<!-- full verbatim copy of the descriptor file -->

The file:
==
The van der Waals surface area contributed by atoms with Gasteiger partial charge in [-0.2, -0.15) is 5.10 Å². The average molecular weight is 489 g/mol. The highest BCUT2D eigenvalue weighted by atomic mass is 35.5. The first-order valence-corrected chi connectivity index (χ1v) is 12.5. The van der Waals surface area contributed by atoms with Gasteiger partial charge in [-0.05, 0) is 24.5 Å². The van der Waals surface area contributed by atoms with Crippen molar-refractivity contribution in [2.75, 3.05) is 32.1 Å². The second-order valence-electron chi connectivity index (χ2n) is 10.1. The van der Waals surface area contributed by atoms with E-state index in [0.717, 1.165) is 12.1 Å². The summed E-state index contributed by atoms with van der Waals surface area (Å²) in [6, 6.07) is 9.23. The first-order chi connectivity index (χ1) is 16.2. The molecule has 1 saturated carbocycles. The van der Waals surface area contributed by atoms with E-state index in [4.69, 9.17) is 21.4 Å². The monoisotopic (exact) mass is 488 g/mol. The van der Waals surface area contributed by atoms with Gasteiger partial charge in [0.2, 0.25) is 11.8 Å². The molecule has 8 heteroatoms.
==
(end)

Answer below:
The van der Waals surface area contributed by atoms with Gasteiger partial charge in [-0.2, -0.15) is 5.10 Å². The average molecular weight is 489 g/mol. The highest BCUT2D eigenvalue weighted by atomic mass is 35.5. The first-order valence-corrected chi connectivity index (χ1v) is 12.5. The van der Waals surface area contributed by atoms with Gasteiger partial charge in [-0.05, 0) is 24.5 Å². The van der Waals surface area contributed by atoms with Crippen molar-refractivity contribution in [2.75, 3.05) is 32.1 Å². The second-order valence-electron chi connectivity index (χ2n) is 10.1. The van der Waals surface area contributed by atoms with E-state index in [0.717, 1.165) is 12.1 Å². The summed E-state index contributed by atoms with van der Waals surface area (Å²) in [6, 6.07) is 9.23. The first-order chi connectivity index (χ1) is 16.2. The molecule has 1 saturated carbocycles. The van der Waals surface area contributed by atoms with E-state index in [4.69, 9.17) is 21.4 Å². The monoisotopic (exact) mass is 488 g/mol. The van der Waals surface area contributed by atoms with Gasteiger partial charge in [0.2, 0.25) is 11.8 Å². The molecule has 8 heteroatoms.